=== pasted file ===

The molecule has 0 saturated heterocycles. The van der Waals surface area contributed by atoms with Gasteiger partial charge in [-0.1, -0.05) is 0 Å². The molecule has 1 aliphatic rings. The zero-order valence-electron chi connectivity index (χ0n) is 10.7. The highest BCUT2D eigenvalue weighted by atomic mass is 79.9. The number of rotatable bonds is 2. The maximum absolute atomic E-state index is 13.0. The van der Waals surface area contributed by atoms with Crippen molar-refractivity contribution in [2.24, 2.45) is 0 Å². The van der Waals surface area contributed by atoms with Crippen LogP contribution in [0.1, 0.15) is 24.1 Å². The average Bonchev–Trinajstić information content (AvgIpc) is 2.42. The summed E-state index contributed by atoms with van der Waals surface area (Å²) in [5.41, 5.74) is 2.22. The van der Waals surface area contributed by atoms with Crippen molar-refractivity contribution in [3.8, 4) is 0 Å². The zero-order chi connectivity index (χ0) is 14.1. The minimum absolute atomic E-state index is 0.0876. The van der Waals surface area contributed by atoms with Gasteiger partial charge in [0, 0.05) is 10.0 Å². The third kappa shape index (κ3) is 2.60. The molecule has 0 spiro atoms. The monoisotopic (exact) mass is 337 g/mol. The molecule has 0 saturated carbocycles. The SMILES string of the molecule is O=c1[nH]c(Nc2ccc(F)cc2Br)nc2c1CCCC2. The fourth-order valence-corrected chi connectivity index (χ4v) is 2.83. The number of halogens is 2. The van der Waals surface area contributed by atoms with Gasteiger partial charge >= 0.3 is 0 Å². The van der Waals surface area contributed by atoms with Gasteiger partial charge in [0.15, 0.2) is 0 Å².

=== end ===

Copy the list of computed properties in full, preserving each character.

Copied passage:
The molecule has 0 saturated heterocycles. The van der Waals surface area contributed by atoms with Gasteiger partial charge in [-0.1, -0.05) is 0 Å². The molecule has 1 aliphatic rings. The zero-order valence-electron chi connectivity index (χ0n) is 10.7. The highest BCUT2D eigenvalue weighted by atomic mass is 79.9. The number of rotatable bonds is 2. The maximum absolute atomic E-state index is 13.0. The van der Waals surface area contributed by atoms with Crippen molar-refractivity contribution in [2.24, 2.45) is 0 Å². The van der Waals surface area contributed by atoms with Crippen LogP contribution in [0.1, 0.15) is 24.1 Å². The average Bonchev–Trinajstić information content (AvgIpc) is 2.42. The summed E-state index contributed by atoms with van der Waals surface area (Å²) in [5.41, 5.74) is 2.22. The van der Waals surface area contributed by atoms with Crippen molar-refractivity contribution in [3.8, 4) is 0 Å². The zero-order chi connectivity index (χ0) is 14.1. The minimum absolute atomic E-state index is 0.0876. The van der Waals surface area contributed by atoms with Gasteiger partial charge in [0, 0.05) is 10.0 Å². The third kappa shape index (κ3) is 2.60. The molecule has 0 spiro atoms. The monoisotopic (exact) mass is 337 g/mol. The molecule has 0 saturated carbocycles. The SMILES string of the molecule is O=c1[nH]c(Nc2ccc(F)cc2Br)nc2c1CCCC2. The fourth-order valence-corrected chi connectivity index (χ4v) is 2.83. The number of halogens is 2. The van der Waals surface area contributed by atoms with Gasteiger partial charge >= 0.3 is 0 Å². The van der Waals surface area contributed by atoms with Gasteiger partial charge in [0.15, 0.2) is 0 Å².